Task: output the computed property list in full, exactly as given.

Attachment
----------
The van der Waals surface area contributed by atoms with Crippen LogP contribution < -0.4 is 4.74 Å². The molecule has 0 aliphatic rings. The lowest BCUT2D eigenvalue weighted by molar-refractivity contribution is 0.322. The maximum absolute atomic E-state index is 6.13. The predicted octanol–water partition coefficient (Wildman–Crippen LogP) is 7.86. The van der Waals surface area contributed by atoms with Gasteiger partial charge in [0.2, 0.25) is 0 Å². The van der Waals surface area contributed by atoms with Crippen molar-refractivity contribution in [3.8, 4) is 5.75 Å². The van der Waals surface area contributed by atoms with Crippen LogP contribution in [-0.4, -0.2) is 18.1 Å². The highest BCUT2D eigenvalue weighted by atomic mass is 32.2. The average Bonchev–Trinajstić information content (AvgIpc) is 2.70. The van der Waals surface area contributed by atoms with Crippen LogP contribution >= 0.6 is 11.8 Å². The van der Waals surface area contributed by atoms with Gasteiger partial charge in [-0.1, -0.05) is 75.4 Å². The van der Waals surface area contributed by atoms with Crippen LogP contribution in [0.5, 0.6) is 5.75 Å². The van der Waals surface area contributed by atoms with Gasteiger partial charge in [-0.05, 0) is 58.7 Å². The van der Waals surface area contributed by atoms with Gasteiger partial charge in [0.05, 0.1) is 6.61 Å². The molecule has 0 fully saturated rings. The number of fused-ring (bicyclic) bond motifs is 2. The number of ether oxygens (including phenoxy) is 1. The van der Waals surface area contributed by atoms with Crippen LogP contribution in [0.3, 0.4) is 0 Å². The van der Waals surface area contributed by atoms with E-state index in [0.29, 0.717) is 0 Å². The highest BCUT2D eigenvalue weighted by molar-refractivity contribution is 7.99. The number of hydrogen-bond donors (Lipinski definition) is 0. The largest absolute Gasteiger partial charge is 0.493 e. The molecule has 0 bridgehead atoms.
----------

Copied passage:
The van der Waals surface area contributed by atoms with Crippen LogP contribution < -0.4 is 4.74 Å². The molecule has 0 aliphatic rings. The lowest BCUT2D eigenvalue weighted by molar-refractivity contribution is 0.322. The maximum absolute atomic E-state index is 6.13. The predicted octanol–water partition coefficient (Wildman–Crippen LogP) is 7.86. The van der Waals surface area contributed by atoms with Gasteiger partial charge in [0.2, 0.25) is 0 Å². The van der Waals surface area contributed by atoms with Crippen molar-refractivity contribution in [3.8, 4) is 5.75 Å². The van der Waals surface area contributed by atoms with Crippen LogP contribution in [-0.4, -0.2) is 18.1 Å². The highest BCUT2D eigenvalue weighted by atomic mass is 32.2. The average Bonchev–Trinajstić information content (AvgIpc) is 2.70. The van der Waals surface area contributed by atoms with Crippen LogP contribution >= 0.6 is 11.8 Å². The van der Waals surface area contributed by atoms with Gasteiger partial charge in [-0.1, -0.05) is 75.4 Å². The van der Waals surface area contributed by atoms with Crippen LogP contribution in [0.5, 0.6) is 5.75 Å². The van der Waals surface area contributed by atoms with Gasteiger partial charge in [-0.05, 0) is 58.7 Å². The van der Waals surface area contributed by atoms with Gasteiger partial charge in [0.05, 0.1) is 6.61 Å². The molecule has 0 fully saturated rings. The number of fused-ring (bicyclic) bond motifs is 2. The number of ether oxygens (including phenoxy) is 1. The van der Waals surface area contributed by atoms with Crippen LogP contribution in [0.3, 0.4) is 0 Å². The van der Waals surface area contributed by atoms with E-state index in [0.29, 0.717) is 0 Å². The highest BCUT2D eigenvalue weighted by molar-refractivity contribution is 7.99. The number of hydrogen-bond donors (Lipinski definition) is 0. The largest absolute Gasteiger partial charge is 0.493 e. The molecule has 0 bridgehead atoms.